That was certainly the impression I got when talking to Hywel Francis, who was, in any case, in the midst of the link up between Lesbians and Gays Support the Miners and the Neath, Dulais and Swansea Valleys’ Miner’s Support Group. His sense, and it’s one that I share having done the research, was that Wales was a place where ‘live and let live’ prevailed. This runs into some trouble with the recollections of men such as Chris Needs, and with some newspaper evidence, but not overwhelmingly so. The mass of police evidence points in the opposite direction, as does quite a lot of newspaper evidence, and from the growth of activism in Wales in the 1970s and 1980s. The more research I did on this area, the more I came to realise that the New Left had impacted on Wales in fascinating ways. There are standard junction points, of course, such as the NUS’s support in 1973 and the declarations made by the Communist Party in 1976, but there are specifically Welsh trajectories too. Pride celebrates the fact that the Labour Party signed up to equal rights in 1985, chiefly under pressure from the National Union of Mineworkers, but from a Welsh perspective it’s important to note that Plaid Cymru had got there in 1978.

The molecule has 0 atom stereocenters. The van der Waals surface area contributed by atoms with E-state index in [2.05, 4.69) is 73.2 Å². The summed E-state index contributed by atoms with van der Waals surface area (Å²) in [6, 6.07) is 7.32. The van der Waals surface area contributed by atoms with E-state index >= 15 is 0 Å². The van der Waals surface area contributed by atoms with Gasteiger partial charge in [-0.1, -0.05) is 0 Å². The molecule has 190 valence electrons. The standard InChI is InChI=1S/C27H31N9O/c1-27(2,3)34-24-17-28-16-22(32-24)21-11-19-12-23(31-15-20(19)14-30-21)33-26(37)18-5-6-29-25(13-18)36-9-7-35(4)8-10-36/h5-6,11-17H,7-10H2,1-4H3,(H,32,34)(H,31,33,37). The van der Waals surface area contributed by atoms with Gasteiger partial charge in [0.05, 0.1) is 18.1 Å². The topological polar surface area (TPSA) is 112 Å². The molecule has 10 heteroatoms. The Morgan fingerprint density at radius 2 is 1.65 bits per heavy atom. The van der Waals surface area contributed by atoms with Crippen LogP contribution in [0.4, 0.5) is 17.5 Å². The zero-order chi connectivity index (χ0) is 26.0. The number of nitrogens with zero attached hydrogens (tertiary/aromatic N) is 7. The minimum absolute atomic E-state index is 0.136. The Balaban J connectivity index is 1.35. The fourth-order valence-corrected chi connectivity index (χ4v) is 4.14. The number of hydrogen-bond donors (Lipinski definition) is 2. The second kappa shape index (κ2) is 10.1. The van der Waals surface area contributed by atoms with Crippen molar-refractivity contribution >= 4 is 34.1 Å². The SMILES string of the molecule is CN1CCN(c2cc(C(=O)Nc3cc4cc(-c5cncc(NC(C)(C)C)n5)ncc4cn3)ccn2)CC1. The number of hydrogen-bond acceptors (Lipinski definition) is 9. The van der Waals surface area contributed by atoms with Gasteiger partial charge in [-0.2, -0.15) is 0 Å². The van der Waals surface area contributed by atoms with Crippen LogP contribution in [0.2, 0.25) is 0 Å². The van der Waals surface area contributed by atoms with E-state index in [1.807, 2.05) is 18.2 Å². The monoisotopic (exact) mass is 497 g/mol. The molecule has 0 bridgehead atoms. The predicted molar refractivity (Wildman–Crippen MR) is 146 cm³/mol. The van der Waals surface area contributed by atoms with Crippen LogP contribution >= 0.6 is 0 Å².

Finding that Plaid resolution reinforced my growing sense that I needed to look more carefully at the post-war period and to integrated this into the narrative I was presenting. This meant growing the book to look towards 1985. What made Plaid so modern? The answer to that question, it seems to me, lies in the events of the 1970 General Election, and the Merthyr contest in particular. Without giving too much of the story away, SO Davies, the stalwart Labour MP since 1934, was deselected by his constituency on the basis of his age. He fought back and with the support of young political activists in the town, many of whom were Plaid Cymru members, he won – the first time that an independent had defied the party machine since 1945. His victory signalled a quite substantial break in Merthyr’s politics. In 1972, when SO died, Plaid Cymru had a beer mat in support of their campaign, on it the party tied its position to Keir Hardie and to SO Davies. The past may once have been Labour (albeit the far more radical ILP), but the future was to be Plaid Cymru. The candidate, Emrys Roberts, ran a close contest, but failed to win. Four years later, in a remarkable turn of the tide, Plaid Cymru took control of Merthyr Tydfil and Rhymney councils. It was as much a tide of youth as it was a tide of nationalism. It is no surprise, I don’t think, that Merthyr was one of the few places in the coalfield that had a gay-friendly bar in the early 1980s. Legacies are important, after all.